There is a funny type of math going around that is similar to
what I saw as a child. It was the type of arithmetic that my older cousin
would use whenever he divided up the Oreo cookies that we purchased together.
He would first empty the entire box of cookies out on the table and then issue
us both small brown paper bags to put our share of cookies in. After doing
this he would start using the funny math.
I can still hear his voice saying, "one for you two for me, one for you two
for me." As clock work I would then object and say, "Hey
something is wrong with that order." He would satisfy my complaint by
changing the order. Cousin would then say, "two for me, one for you,
two for me, one for you." Little did I know that the change in order
still produced the same outcome. The full scope of the results was
hidden from me because both our shares of cookies were concealed by the brown
bags that they were in.
This same math is being used each day against America's communities of color.
Graduating from the same school of thought city, state and federal governmental
officials are duping us into thinking that we are obtaining our fair share of
resources and governmental positions. An example of this on the federal
level is the appointment of Secretary of State Condelezza Rice. On first
glance one would commend President Bush on making her the first African-American
woman Secretary of State. All across America citizens are using this
appointment as a barometer as to how far Blacks have come.
A closer examination will reveal that this appointment uses my cousin's funny
type of math. When using this math all one has to do is move one person around
many times to several different positions and this will give the impression that
barriers are being torn down. If you take note that when Ms. Rice was moved
from her previous title as the National Security Advisor. An African-American was not moved in her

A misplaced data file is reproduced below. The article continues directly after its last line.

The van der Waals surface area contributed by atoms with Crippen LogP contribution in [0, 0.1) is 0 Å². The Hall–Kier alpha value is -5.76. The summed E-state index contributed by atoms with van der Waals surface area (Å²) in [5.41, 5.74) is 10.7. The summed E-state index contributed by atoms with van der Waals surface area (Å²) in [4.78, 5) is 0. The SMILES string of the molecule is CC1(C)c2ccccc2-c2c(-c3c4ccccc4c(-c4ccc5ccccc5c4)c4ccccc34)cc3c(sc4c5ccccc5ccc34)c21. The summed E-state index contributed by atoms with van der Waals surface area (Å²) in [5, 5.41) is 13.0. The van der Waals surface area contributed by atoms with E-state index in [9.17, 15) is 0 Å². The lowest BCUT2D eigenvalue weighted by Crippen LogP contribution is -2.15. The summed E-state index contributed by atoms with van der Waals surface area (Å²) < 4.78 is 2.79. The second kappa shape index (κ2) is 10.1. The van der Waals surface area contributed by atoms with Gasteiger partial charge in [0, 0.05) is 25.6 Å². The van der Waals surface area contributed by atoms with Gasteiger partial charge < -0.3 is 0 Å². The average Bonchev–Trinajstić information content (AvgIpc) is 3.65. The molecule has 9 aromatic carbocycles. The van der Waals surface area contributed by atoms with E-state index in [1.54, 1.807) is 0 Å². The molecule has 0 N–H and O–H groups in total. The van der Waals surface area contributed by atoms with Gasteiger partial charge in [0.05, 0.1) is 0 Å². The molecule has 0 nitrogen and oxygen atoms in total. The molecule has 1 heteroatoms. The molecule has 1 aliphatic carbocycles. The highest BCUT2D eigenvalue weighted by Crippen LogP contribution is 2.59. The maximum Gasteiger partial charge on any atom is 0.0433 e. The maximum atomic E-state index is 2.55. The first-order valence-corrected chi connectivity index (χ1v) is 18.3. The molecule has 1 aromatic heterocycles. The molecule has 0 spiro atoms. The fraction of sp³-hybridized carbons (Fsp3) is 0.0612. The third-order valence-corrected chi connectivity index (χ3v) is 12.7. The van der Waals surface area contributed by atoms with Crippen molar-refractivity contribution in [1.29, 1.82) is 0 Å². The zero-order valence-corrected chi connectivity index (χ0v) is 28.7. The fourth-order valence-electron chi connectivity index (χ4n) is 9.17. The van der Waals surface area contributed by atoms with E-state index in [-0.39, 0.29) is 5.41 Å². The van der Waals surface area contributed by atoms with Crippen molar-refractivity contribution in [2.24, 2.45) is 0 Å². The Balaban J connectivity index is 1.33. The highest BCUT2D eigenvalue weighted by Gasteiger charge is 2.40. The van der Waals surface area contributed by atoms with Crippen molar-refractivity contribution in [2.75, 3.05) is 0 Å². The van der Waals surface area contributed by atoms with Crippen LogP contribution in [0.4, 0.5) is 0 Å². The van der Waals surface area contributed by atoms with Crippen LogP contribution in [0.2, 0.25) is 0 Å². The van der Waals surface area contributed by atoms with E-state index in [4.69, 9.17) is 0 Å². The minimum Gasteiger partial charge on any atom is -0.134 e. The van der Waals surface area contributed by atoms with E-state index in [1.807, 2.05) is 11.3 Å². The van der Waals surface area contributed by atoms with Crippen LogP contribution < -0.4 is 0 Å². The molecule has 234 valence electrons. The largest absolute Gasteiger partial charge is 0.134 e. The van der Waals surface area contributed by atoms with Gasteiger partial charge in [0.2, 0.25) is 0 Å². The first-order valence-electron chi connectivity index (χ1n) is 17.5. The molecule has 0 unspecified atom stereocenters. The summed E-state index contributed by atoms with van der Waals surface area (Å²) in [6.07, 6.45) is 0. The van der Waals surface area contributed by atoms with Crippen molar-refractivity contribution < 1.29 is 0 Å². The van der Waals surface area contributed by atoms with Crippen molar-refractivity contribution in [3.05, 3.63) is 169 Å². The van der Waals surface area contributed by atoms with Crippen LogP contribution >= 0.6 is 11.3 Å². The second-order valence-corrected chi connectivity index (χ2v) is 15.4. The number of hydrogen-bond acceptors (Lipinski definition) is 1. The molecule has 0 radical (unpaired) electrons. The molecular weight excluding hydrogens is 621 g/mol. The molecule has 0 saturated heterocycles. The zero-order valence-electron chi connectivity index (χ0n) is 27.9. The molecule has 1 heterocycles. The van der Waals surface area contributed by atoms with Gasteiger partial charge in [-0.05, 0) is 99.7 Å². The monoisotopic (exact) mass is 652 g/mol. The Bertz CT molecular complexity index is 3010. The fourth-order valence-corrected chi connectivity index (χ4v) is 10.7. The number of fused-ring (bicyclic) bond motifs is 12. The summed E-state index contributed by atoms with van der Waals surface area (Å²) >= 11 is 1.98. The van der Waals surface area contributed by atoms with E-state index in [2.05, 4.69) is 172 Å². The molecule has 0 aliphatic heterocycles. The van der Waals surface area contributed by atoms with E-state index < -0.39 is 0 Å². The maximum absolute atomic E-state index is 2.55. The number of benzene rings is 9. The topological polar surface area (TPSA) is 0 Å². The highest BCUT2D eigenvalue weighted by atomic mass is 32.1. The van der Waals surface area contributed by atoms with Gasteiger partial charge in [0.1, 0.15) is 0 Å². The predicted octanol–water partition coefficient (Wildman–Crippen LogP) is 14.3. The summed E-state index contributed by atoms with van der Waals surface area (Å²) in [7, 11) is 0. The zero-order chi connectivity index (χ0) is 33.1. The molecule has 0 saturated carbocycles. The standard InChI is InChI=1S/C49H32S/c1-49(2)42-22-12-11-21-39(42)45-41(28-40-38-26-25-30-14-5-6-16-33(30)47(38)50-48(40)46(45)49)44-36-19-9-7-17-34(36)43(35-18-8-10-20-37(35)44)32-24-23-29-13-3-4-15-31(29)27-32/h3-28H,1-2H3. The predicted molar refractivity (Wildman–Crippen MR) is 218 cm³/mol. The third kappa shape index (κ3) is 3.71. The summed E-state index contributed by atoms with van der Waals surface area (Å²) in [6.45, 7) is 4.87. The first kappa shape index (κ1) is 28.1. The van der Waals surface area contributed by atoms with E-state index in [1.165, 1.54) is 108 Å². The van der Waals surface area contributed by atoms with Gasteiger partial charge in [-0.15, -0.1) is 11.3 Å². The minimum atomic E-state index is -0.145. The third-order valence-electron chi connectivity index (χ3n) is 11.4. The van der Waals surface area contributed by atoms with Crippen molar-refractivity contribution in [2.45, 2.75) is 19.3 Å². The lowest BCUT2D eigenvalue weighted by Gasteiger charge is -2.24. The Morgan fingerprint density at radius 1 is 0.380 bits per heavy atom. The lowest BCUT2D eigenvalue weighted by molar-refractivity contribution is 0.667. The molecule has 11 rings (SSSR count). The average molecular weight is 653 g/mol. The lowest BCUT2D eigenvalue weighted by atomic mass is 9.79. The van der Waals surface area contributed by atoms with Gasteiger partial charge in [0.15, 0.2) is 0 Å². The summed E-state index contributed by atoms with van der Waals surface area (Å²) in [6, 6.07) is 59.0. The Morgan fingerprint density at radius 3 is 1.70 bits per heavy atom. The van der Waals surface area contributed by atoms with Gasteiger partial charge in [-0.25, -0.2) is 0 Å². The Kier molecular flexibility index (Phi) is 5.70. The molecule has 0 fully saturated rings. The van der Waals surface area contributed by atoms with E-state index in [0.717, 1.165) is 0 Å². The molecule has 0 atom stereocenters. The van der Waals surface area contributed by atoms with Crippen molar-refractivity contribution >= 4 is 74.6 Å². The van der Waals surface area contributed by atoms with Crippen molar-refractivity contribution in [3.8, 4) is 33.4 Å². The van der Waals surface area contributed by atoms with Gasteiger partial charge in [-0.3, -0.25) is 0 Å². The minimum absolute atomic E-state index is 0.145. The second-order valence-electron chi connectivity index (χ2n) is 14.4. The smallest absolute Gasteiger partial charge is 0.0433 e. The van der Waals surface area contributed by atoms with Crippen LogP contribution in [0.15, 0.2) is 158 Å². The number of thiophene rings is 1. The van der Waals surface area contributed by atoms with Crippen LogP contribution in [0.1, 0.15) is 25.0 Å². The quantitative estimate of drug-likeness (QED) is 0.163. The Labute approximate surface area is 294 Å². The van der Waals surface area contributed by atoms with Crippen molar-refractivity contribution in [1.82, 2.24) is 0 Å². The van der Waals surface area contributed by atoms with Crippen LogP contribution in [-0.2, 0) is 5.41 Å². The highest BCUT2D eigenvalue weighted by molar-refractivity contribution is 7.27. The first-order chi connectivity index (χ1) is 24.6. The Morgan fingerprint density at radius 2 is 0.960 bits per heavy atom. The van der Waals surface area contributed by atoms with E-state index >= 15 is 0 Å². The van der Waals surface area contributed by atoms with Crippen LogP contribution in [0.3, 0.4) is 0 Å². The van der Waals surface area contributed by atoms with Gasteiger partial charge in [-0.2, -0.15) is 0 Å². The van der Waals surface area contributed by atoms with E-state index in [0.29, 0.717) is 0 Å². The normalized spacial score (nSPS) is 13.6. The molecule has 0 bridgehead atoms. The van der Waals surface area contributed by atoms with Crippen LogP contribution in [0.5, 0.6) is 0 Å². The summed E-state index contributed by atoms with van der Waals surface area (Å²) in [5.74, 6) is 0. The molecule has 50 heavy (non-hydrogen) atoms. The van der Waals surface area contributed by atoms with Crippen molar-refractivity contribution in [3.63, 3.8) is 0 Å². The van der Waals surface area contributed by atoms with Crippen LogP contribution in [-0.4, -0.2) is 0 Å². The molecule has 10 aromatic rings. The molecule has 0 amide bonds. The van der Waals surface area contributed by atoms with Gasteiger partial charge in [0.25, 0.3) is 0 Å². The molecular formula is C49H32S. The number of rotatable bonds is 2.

place. The result has therefore left a mathematical net loss of one Presidential
Cabinet position. To compound this lost we must look at her
transfer over to her new Cabinet position. She is replacing Colin Powell,
a male Black. The total sum of her move equated to the lost of one cabinet
position and minus one male Black off the Presidential Cabinet. The
question becomes, "where is the gain?"
Similar forms of this type of math is used on the state level where our school
districts receives less funding then their statewide counterparts. State
officials used all sorts of equations to justify this shortage, but it still
comes down to the same fact, we obtain less monies per student.
City officials are not immune from using this math. All one has to do is
look at some of the recent appointments that were made by city agency heads and
you will see that my cousin's funny math is alive and well.
Commissioner Kelly's recent appointment of Chief Joyce Stevens to the Deputy
Commissioner of Community Affairs position is an example of how the math is used
on the City level. The local media and the Commissioner's spin doctors
were quick to jump on this appointment and comment on how fair minded Raymond
Kelly is. If we take a closer look at this move we will see that
"funny math" again.
Joyce Stevens at the time of this appointment was the first and only
African-American woman to reach the rank of Chief in the New York City Police
Department. By being in that rank she was in line to possibly becoming a
Borough Commander or possible Chief of the Police Department. Both of
these ranks are a stone throw away from being the Commissioner of the entire
NYPD. They are titles that have an awesome amount of power, prestige and
authority. When Raymond Kelly moved her from her chief position he took
her out of that career path. Her previous Chief position will not be
replaced with another Black male or female, but a white male.
The current as Deputy Commissioner of Community Affairs was once held by a
detective. To those outside of police circles let me informed you that a
detective has no supervisory responsibilities at all. In spite of how
Detectives are portrayed on TV, in the real world of policing, the rank is one
step above police officer.
This form of movement and math is taking place all over city government. A
close look at the transferring of power and positions shows that Blacks are
being relegated to insignificant roles in how this city is ran. This is
being done out of public sight and behind the close doors of government board
rooms, the new brown paper bags.
I can almost here them say, "one for you, two for us, one for you, two for
Co-Founder of 100 Blacks in Law Enforcement Who Care
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